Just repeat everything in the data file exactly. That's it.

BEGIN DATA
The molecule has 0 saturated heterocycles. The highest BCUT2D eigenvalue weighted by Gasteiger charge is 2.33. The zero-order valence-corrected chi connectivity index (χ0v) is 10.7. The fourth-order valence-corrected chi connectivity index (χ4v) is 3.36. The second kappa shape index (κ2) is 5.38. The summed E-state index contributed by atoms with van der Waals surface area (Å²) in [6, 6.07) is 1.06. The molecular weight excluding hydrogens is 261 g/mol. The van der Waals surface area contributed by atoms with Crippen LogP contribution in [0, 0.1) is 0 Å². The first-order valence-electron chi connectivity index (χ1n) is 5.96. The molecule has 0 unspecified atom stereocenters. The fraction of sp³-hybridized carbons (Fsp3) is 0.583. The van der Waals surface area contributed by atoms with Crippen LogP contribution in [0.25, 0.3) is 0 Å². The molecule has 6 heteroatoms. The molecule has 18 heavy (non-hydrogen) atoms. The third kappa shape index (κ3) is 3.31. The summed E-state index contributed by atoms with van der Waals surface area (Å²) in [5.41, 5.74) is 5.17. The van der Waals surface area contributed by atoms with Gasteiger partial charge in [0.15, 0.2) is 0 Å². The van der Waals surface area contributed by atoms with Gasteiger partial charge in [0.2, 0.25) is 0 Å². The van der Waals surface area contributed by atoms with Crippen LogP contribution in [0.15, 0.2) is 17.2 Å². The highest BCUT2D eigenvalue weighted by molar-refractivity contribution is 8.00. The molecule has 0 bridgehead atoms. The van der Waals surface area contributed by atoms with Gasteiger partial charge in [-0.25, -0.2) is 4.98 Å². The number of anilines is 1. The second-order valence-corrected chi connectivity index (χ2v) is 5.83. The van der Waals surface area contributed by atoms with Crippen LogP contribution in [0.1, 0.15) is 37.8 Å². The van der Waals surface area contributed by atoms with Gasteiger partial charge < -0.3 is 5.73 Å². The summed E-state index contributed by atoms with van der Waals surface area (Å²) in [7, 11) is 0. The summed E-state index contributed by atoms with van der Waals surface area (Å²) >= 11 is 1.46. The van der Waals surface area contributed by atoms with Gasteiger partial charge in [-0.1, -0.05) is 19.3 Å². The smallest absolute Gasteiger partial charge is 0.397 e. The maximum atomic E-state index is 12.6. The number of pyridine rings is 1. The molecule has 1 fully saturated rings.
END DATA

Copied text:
The molecule has 0 saturated heterocycles. The highest BCUT2D eigenvalue weighted by Gasteiger charge is 2.33. The zero-order valence-corrected chi connectivity index (χ0v) is 10.7. The fourth-order valence-corrected chi connectivity index (χ4v) is 3.36. The second kappa shape index (κ2) is 5.38. The summed E-state index contributed by atoms with van der Waals surface area (Å²) in [6, 6.07) is 1.06. The molecular weight excluding hydrogens is 261 g/mol. The van der Waals surface area contributed by atoms with Crippen LogP contribution in [0, 0.1) is 0 Å². The first-order valence-electron chi connectivity index (χ1n) is 5.96. The molecule has 0 unspecified atom stereocenters. The fraction of sp³-hybridized carbons (Fsp3) is 0.583. The van der Waals surface area contributed by atoms with Crippen LogP contribution in [0.25, 0.3) is 0 Å². The molecule has 6 heteroatoms. The molecule has 18 heavy (non-hydrogen) atoms. The third kappa shape index (κ3) is 3.31. The summed E-state index contributed by atoms with van der Waals surface area (Å²) in [5.41, 5.74) is 5.17. The van der Waals surface area contributed by atoms with Gasteiger partial charge in [0.15, 0.2) is 0 Å². The van der Waals surface area contributed by atoms with Gasteiger partial charge in [0.2, 0.25) is 0 Å². The van der Waals surface area contributed by atoms with Crippen LogP contribution in [0.15, 0.2) is 17.2 Å². The highest BCUT2D eigenvalue weighted by molar-refractivity contribution is 8.00. The molecule has 0 bridgehead atoms. The van der Waals surface area contributed by atoms with Gasteiger partial charge in [-0.25, -0.2) is 4.98 Å². The number of anilines is 1. The second-order valence-corrected chi connectivity index (χ2v) is 5.83. The van der Waals surface area contributed by atoms with Crippen LogP contribution in [0.1, 0.15) is 37.8 Å². The van der Waals surface area contributed by atoms with Gasteiger partial charge < -0.3 is 5.73 Å². The summed E-state index contributed by atoms with van der Waals surface area (Å²) in [7, 11) is 0. The summed E-state index contributed by atoms with van der Waals surface area (Å²) >= 11 is 1.46. The van der Waals surface area contributed by atoms with Gasteiger partial charge in [-0.1, -0.05) is 19.3 Å². The smallest absolute Gasteiger partial charge is 0.397 e. The maximum atomic E-state index is 12.6. The number of pyridine rings is 1. The molecule has 1 fully saturated rings.